Red wine helps scientists discover longevity drugs
Red wine, an extremely popular alcohol drink, may extend human lifespan at a great extent, than scientists though before. The new research of red wine properties may accelerate the search for longevity drugs.
Lab mice were dosed with resveratrol, a substance, which can be found in some sorts of red wines. The study was conducted as a part of a new wave of interest in medications that may enhance longevity. It is not ruled out that scientists will soon unravel the mystery of life-extending elixirs based on biological survival mechanisms. The drugs would help switch the body’s resources from fertility to tissue maintenance.
This can be exemplified with another research of calorie-restriction diet, which was conducted on laboratory rodents. A restriction in the consumption of calories extended the life of lab mice by about 30 percent. However, it goes without saying that this method will not work with many people. To crown it all, it has not been proven successful with humans.
Resveratrol is a phytoalexin produced naturally by several plants when under attack by pathogens such as bacteria or fungi. Resveratrol is found in the skin of red grapes and is a constituent of red wine but, based on extrapolation from animal trials, apparently not in sufficient amounts to explain the "French paradox" that the incidence of coronary heart disease is relatively low in southern France despite high dietary intake of saturated fats
The groups of Howitz and Sinclair reported in 2003 in the journal Nature that resveratrol significantly extends the lifespan of the yeast Saccharomyces cerevisiae. Later studies conducted by Sinclair showed that resveratrol also prolongs the lifespan of the worm Caenorhabditis elegans and the fruit fly Drosophila melanogaster. In 2007 a different group of researchers was able to reproduce the Sinclair's results with C. elegans but a third group could not achieve consistent increases in lifespan of Drosophila or C. elegans.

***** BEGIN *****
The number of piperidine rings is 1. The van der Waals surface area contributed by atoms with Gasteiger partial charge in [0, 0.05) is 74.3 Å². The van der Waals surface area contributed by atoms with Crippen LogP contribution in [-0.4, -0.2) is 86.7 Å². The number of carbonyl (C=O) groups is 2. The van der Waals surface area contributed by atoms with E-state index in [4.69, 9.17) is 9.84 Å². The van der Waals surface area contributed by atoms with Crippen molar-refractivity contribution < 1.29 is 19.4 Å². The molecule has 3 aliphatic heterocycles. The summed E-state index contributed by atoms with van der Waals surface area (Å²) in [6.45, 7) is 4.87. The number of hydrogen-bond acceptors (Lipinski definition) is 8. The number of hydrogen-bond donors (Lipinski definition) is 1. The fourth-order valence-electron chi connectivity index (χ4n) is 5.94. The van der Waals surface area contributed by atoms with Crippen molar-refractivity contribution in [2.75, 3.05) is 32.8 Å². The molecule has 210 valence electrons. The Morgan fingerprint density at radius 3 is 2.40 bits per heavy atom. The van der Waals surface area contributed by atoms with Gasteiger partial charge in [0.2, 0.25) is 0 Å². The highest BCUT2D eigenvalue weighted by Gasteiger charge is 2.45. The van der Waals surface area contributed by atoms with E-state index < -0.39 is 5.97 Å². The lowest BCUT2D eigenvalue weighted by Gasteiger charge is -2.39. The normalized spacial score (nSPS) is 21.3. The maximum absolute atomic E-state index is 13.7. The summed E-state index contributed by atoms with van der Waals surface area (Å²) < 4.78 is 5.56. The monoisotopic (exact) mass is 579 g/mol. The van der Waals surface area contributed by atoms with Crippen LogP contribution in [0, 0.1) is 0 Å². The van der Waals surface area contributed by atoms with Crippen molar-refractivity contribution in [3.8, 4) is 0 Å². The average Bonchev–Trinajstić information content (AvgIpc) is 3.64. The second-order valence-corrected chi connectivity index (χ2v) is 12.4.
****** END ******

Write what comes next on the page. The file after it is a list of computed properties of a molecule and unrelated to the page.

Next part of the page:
In 2006, Italian scientists obtained the first positive result of resveratrol supplementation in a vertebrate. Using a short-lived fish, Nothobranchius furzeri, with a median life span of nine weeks, they found that a maximal dose of resveratrol increased the median lifespan by 56%. Compared with the control fish at nine weeks, that is by the end of the latter's life, the fish supplemented with resveratrol showed significantly higher general swimming activity and better learning to avoid an unpleasant stimulus. The authors noted a slight increase of mortality in young fish caused by resveratrol and hypothesized that it is its weak toxic action that stimulated the defense mechanisms and resulted in the life span extension. Later the same year, Sinclair reported that resveratrol counteracted the detrimental effects of a high-fat diet in mice.
The high fat diet was compounded by adding hydrogenated coconut oil to the standard diet; it provided 60% of energy from fat, and the mice on it consumed about 30% more calories then the mice on standard diet. Both the mice fed the standard diet and the high-fat diet plus 22 mg/kg resveratrol had a 30% lower risk of death than the mice on the high-fat diet. Gene expression analysis indicated the addition of resveratrol opposed the alteration of 144 out of 155 gene pathways changed by the high-fat diet. Insulin and glucose levels in mice on the high-fat+resveratrol diet were closer to the mice on standard diet than to the mice on the high-fat diet. However, addition of resveratrol to the high-fat diet did not change the levels of free fatty acids and cholesterol, which were much higher than in the mice on standard diet.